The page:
WASHINGTON – “None of the above” could be the deciding factor in the Nov. 5 election for Virginia governor.
Getting people out to vote has been the focus for both Democrat Terry McAuliffe and Republican Ken Cuccinelli over the last two weeks, perhaps a bit more than usual, says University of Mary Washington political science professor Stephen Farnsworth.
“Both of these campaigns are really fighting a great deal of hostility to basically everybody in government right now,” he says.
Farnsworth says that sentiment could keep people at home on Election Day.
“Neither campaign has been all that effective in making the argument that they themselves are the good choice,” he says.
Voter turnout in off-year elections in Virginia usually hovers between 40 and 46 percent.
Farnsworth says the basic worry for both parties right now is that their supporters will simply stay home.
He says bad weather on Election Day could make that concern even greater.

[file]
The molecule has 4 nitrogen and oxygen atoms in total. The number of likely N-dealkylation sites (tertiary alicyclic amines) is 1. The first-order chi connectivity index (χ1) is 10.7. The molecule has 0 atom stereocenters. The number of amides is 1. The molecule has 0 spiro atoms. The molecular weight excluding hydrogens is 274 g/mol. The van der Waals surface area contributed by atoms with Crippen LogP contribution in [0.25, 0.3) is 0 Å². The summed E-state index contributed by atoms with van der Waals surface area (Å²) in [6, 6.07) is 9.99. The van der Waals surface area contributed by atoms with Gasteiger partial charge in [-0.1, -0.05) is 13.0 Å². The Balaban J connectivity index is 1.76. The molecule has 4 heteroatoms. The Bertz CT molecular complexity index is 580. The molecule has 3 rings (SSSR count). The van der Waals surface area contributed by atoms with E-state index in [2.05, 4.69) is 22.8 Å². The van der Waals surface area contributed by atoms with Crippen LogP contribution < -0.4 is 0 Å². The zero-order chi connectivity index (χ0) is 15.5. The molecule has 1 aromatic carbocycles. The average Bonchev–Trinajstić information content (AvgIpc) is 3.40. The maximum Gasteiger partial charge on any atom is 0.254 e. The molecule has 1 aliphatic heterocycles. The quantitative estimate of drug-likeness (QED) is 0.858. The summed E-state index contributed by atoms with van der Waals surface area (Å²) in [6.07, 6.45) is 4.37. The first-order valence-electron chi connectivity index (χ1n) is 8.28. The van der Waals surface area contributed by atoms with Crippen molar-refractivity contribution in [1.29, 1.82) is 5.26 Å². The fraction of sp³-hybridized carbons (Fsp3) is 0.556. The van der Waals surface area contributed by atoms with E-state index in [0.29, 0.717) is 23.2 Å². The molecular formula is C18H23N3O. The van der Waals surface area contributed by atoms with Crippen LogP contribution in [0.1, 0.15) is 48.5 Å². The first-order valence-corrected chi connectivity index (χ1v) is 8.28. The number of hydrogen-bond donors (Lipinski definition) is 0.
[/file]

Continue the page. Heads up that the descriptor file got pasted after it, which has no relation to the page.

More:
A key area for both candidates is voter-rich Northern Virginia. Fairfax County may be the biggest battleground. Based on the number of absentee ballots cast so far, the county could see a similar turn out Tuesday as the last governor’s election in 2009.
Figures from the Fairfax County Board of Elections indicate during the last race for governor in 2009, a total of 23,332 people applied for absentee ballots. When the voting was complete, 19,696 had either voted by mail or in person absentee.
As of Oct. 31 in Fairfax County, 24,385 voters applied for absentee ballots, and 18,151 voters have either voted in-person absentee or sent their ballots back by mail.
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